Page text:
This type of account is best if you don’t need to access the deposited funds for the length of the term. Withdrawing money from a CD before the term expires will generally result in a penalty fee which requires you to forfeit a portion of the interest earned. Check out CNET’s list of the best CD rates.

Money market account

A money market account combines aspects of savings and checking accounts. An MMA typically offers a higher interest rate than a checking or traditional savings account, but it also tends to require a higher minimum balance and initial deposit. Most accounts will limit you to six or fewer withdrawals per month. 

Not all money market accounts require a substantial initial deposit. Vio Bank offers a competitive 4.30% APY for its Cornerstone Money Market Savings account, but only requires a $100 deposit to open. Learn more about MMAs with CNET’s list of best money market accounts.

Automatic savings

Many banks and some third parties offer auto-savings accounts. When you spend money with a debit card, the transaction is rounded up to the nearest dollar, and that rounded-up amount is deposited into a special account. Digit and Acorns are two popular apps that have been helping people save for many years. You may be able to deposit these savings directly into your existing savings account or transfer them over.

This is a good option for people who want to set up a regular mechanism to increase their savings.

Cash management account

Similar to a money market account, a cash management account includes features of checking and savings accounts and is usually offered by a brokerage firm or robo-advisor. Wealthfront is a cash management tool that currently pays a 4.05% APY. These accounts often divide a large deposit among multiple partner bank accounts. If you deposit $500,000 into a cash management account,  for example, it might be broken up into $100,000 chunks spread across five different bank accounts. These accounts pay yields similar to what you’ll get from a high-yield savings account, though sometimes they’re higher. These accounts also provide access to your money whenever you need it via a debit card.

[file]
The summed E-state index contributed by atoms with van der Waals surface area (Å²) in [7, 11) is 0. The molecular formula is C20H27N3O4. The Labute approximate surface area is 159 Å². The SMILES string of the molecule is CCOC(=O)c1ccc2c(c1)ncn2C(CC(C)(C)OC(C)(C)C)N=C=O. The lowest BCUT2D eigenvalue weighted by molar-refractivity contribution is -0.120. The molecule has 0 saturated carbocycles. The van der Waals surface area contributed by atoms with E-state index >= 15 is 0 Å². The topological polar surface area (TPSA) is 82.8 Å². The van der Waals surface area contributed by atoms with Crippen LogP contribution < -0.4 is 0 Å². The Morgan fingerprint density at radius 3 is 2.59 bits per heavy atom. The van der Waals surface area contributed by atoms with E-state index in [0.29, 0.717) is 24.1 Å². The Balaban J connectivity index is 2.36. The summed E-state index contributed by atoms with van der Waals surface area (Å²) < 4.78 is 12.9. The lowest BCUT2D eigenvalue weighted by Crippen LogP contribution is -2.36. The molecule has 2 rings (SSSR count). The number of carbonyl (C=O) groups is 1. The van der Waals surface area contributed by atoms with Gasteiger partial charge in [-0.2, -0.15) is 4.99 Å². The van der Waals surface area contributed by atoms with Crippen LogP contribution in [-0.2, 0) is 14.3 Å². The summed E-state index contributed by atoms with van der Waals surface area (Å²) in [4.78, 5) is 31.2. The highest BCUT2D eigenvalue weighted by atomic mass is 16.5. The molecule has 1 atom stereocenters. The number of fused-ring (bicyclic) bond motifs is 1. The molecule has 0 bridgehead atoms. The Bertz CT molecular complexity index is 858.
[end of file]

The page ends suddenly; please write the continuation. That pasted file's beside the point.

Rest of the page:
Cash management accounts are typically reserved for high-net-worth individuals or those who can make a large lump sum to open an account. 

Dori Zinn loves helping people learn and understand money. She's been covering personal finance for a decade and her writing has appeared in Wirecutter, Credit Karma, Huffington Post and more.
Toni Husbands is a staff writer with CNET Money who enjoys exploring topics that promote financial wellness. She began writing about personal finance to document her experience paying off $107,000 of debt, which is detailed in her book, The Great Debt Dump. Previously, she contributed as a freelance writer for websites, including, Centsai and Wisebread. She was also a regular contributor to Business AM TV, and her work has been featured on Yahoo News. Being a part-time real estate investor and amateur gardener also brings her joy.